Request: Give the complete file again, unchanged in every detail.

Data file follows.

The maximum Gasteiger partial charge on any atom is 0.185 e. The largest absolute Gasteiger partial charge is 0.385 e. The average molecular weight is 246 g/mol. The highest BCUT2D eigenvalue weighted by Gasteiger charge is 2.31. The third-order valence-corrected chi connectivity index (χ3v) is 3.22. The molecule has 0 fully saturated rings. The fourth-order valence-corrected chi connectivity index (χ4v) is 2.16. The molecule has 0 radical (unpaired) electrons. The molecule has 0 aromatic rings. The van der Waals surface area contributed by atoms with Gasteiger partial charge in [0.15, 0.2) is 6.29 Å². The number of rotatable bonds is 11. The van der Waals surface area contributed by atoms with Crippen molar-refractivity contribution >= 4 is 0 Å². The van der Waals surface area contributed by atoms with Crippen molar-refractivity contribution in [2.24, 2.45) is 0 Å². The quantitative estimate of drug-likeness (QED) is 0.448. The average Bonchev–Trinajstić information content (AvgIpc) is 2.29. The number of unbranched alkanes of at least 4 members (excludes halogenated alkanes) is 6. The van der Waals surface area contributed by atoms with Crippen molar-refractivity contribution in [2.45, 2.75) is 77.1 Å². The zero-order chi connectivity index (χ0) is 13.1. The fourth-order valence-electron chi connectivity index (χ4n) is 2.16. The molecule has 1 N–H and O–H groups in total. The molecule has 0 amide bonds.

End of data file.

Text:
The maximum Gasteiger partial charge on any atom is 0.185 e. The largest absolute Gasteiger partial charge is 0.385 e. The average molecular weight is 246 g/mol. The highest BCUT2D eigenvalue weighted by Gasteiger charge is 2.31. The third-order valence-corrected chi connectivity index (χ3v) is 3.22. The molecule has 0 fully saturated rings. The fourth-order valence-corrected chi connectivity index (χ4v) is 2.16. The molecule has 0 radical (unpaired) electrons. The molecule has 0 aromatic rings. The van der Waals surface area contributed by atoms with Gasteiger partial charge in [0.15, 0.2) is 6.29 Å². The number of rotatable bonds is 11. The van der Waals surface area contributed by atoms with Crippen molar-refractivity contribution >= 4 is 0 Å². The van der Waals surface area contributed by atoms with Crippen molar-refractivity contribution in [2.24, 2.45) is 0 Å². The quantitative estimate of drug-likeness (QED) is 0.448. The average Bonchev–Trinajstić information content (AvgIpc) is 2.29. The number of unbranched alkanes of at least 4 members (excludes halogenated alkanes) is 6. The van der Waals surface area contributed by atoms with Crippen molar-refractivity contribution in [2.45, 2.75) is 77.1 Å². The zero-order chi connectivity index (χ0) is 13.1. The fourth-order valence-electron chi connectivity index (χ4n) is 2.16. The molecule has 1 N–H and O–H groups in total. The molecule has 0 amide bonds.